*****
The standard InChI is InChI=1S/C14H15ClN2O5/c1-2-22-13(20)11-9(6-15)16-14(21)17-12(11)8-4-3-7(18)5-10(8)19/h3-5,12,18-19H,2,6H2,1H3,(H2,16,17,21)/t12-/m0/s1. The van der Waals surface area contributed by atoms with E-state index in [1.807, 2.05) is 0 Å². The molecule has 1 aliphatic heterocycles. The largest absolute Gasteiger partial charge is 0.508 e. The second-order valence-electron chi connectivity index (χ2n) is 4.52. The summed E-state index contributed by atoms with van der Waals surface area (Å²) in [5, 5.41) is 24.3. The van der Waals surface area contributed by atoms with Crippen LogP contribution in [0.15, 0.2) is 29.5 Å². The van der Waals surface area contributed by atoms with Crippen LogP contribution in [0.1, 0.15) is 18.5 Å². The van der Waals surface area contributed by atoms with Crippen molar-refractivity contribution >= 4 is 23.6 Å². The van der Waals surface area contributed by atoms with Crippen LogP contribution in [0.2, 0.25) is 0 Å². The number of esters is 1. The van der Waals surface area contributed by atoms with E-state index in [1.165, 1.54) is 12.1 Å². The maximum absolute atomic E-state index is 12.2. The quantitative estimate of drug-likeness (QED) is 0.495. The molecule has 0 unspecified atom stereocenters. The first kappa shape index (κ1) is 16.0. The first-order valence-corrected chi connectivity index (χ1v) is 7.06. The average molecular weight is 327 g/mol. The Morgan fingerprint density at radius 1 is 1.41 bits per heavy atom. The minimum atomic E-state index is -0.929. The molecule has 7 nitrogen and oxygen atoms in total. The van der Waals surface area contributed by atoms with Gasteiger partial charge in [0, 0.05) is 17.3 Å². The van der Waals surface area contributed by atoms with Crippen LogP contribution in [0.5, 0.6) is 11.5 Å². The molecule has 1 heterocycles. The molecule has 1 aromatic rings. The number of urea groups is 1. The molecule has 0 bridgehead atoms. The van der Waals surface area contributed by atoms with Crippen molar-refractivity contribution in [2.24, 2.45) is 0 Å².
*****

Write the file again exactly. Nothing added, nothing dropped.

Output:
The standard InChI is InChI=1S/C14H15ClN2O5/c1-2-22-13(20)11-9(6-15)16-14(21)17-12(11)8-4-3-7(18)5-10(8)19/h3-5,12,18-19H,2,6H2,1H3,(H2,16,17,21)/t12-/m0/s1. The van der Waals surface area contributed by atoms with E-state index in [1.807, 2.05) is 0 Å². The molecule has 1 aliphatic heterocycles. The largest absolute Gasteiger partial charge is 0.508 e. The second-order valence-electron chi connectivity index (χ2n) is 4.52. The summed E-state index contributed by atoms with van der Waals surface area (Å²) in [5, 5.41) is 24.3. The van der Waals surface area contributed by atoms with Crippen LogP contribution in [0.15, 0.2) is 29.5 Å². The van der Waals surface area contributed by atoms with Crippen LogP contribution in [0.1, 0.15) is 18.5 Å². The van der Waals surface area contributed by atoms with Crippen molar-refractivity contribution >= 4 is 23.6 Å². The van der Waals surface area contributed by atoms with Crippen LogP contribution in [0.2, 0.25) is 0 Å². The number of esters is 1. The van der Waals surface area contributed by atoms with E-state index in [1.165, 1.54) is 12.1 Å². The maximum absolute atomic E-state index is 12.2. The quantitative estimate of drug-likeness (QED) is 0.495. The molecule has 0 unspecified atom stereocenters. The first kappa shape index (κ1) is 16.0. The first-order valence-corrected chi connectivity index (χ1v) is 7.06. The average molecular weight is 327 g/mol. The Morgan fingerprint density at radius 1 is 1.41 bits per heavy atom. The minimum atomic E-state index is -0.929. The molecule has 7 nitrogen and oxygen atoms in total. The van der Waals surface area contributed by atoms with Gasteiger partial charge in [0, 0.05) is 17.3 Å². The van der Waals surface area contributed by atoms with Crippen LogP contribution in [0.5, 0.6) is 11.5 Å². The molecule has 1 heterocycles. The molecule has 1 aromatic rings. The number of urea groups is 1. The molecule has 0 bridgehead atoms. The van der Waals surface area contributed by atoms with Crippen molar-refractivity contribution in [2.24, 2.45) is 0 Å².